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Studying Crop Yield Response to Supplemental Irrigation and the Spatial Heterogeneity of Soil Physical Attributes in a Humid Region

1
Department of Environmental Sciences, University of California, Riverside, 900 University Avenue, Riverside, CA 92521, USA
2
Department of Biosystems Engineering & Soil Science, University of Tennessee, 2506 E.J. Chapman Drive, Knoxville, TN 37996-4531, USA
3
Department of Agriculture, Nutrition, and Veterinary Science (ANVS), University of Nevada, Reno, Mail Stop 202, Reno, NV 89557, USA
*
Author to whom correspondence should be addressed.
Agriculture 2019, 9(2), 43; https://doi.org/10.3390/agriculture9020043
Received: 21 January 2019 / Revised: 20 February 2019 / Accepted: 20 February 2019 / Published: 23 February 2019
(This article belongs to the Special Issue Agricultural Irrigation)
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Abstract

West Tennessee’s supplemental irrigation management at a field level is profoundly affected by the spatial heterogeneity of soil moisture and the temporal variability of weather. The introduction of precision farming techniques has enabled farmers to collect site-specific data that provide valuable quantitative information for effective irrigation management. Consequently, a two-year on-farm irrigation experiment in a 73 ha cotton field in west Tennessee was conducted and a variety of farming data were collected to understand the relationship between crop yields, the spatial heterogeneity of soil water content, and supplemental irrigation management. The soil water content showed higher correlations with soil textural information including sand (r = −0.9), silt (r = 0.85), and clay (r = 0.83) than with soil bulk density (r = −0.27). Spatial statistical analysis of the collected soil samples (i.e., 400 samples: 100 locations at four depths from 0–1 m) showed that soil texture and soil water content had clustered patterns within different depths, but BD mostly had random patterns. ECa maps tended to follow the same general spatial patterns as those for soil texture and water content. Overall, supplemental irrigation improved the cotton lint yield in comparison to rainfed throughout the two-year irrigation study, while the yield response to supplemental irrigation differed across the soil types. The yield increase due to irrigation was more pronounced for coarse-textured soils, while a yield reduction was observed when higher irrigation water was applied to fine-textured soils. In addition, in-season rainfall patterns had a profound impact on yield and crop response to supplemental irrigation regimes. The spatial analysis of the multiyear yield data revealed a substantial similarity between yield and plant-available water patterns. Consequently, variable rate irrigation guided with farming data seems to be the ideal management strategy to address field level spatial variability in plant-available water, as well as temporal variability in in-season rainfall patterns. View Full-Text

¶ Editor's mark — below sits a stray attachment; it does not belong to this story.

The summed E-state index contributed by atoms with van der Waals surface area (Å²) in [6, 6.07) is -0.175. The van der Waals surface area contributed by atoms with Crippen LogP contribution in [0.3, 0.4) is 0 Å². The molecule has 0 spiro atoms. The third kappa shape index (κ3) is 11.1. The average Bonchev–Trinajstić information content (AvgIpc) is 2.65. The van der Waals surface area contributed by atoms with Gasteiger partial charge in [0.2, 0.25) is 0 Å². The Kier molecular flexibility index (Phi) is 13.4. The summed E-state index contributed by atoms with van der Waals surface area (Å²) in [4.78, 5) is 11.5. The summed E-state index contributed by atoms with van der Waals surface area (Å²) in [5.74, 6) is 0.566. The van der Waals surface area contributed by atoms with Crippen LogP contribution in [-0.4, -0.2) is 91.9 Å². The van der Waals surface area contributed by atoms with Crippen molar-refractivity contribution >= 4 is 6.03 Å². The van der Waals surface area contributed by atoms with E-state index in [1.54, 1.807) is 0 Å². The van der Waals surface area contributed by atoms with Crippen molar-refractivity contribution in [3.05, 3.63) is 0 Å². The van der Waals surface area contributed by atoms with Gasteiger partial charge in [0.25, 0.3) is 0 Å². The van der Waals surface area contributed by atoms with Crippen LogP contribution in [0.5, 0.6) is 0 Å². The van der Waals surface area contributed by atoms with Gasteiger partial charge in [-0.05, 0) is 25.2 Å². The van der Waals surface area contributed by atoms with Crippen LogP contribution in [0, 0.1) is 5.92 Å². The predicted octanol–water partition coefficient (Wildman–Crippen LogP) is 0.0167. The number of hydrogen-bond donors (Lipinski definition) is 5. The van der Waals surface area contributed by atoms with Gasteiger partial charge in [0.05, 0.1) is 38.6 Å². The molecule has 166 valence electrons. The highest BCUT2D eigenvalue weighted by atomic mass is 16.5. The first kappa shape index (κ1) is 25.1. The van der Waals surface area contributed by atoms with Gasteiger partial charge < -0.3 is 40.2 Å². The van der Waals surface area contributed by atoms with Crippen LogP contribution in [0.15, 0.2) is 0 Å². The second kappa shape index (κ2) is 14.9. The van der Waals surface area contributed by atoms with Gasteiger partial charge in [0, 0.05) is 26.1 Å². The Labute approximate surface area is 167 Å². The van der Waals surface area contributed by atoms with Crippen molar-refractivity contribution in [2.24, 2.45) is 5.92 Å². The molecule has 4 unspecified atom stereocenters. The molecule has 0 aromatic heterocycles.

Keywords: farming data; precision agriculture; site-specific irrigation farming data; precision agriculture; site-specific irrigation
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This is an open access article distributed under the Creative Commons Attribution License which permits unrestricted use, distribution, and reproduction in any medium, provided the original work is properly cited (CC BY 4.0).
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Haghverdi, A.; Leib, B.; Washington-Allen, R.; Wright, W.C.; Ghodsi, S.; Grant, T.; Zheng, M.; Vanchiasong, P. Studying Crop Yield Response to Supplemental Irrigation and the Spatial Heterogeneity of Soil Physical Attributes in a Humid Region. Agriculture 2019, 9, 43.

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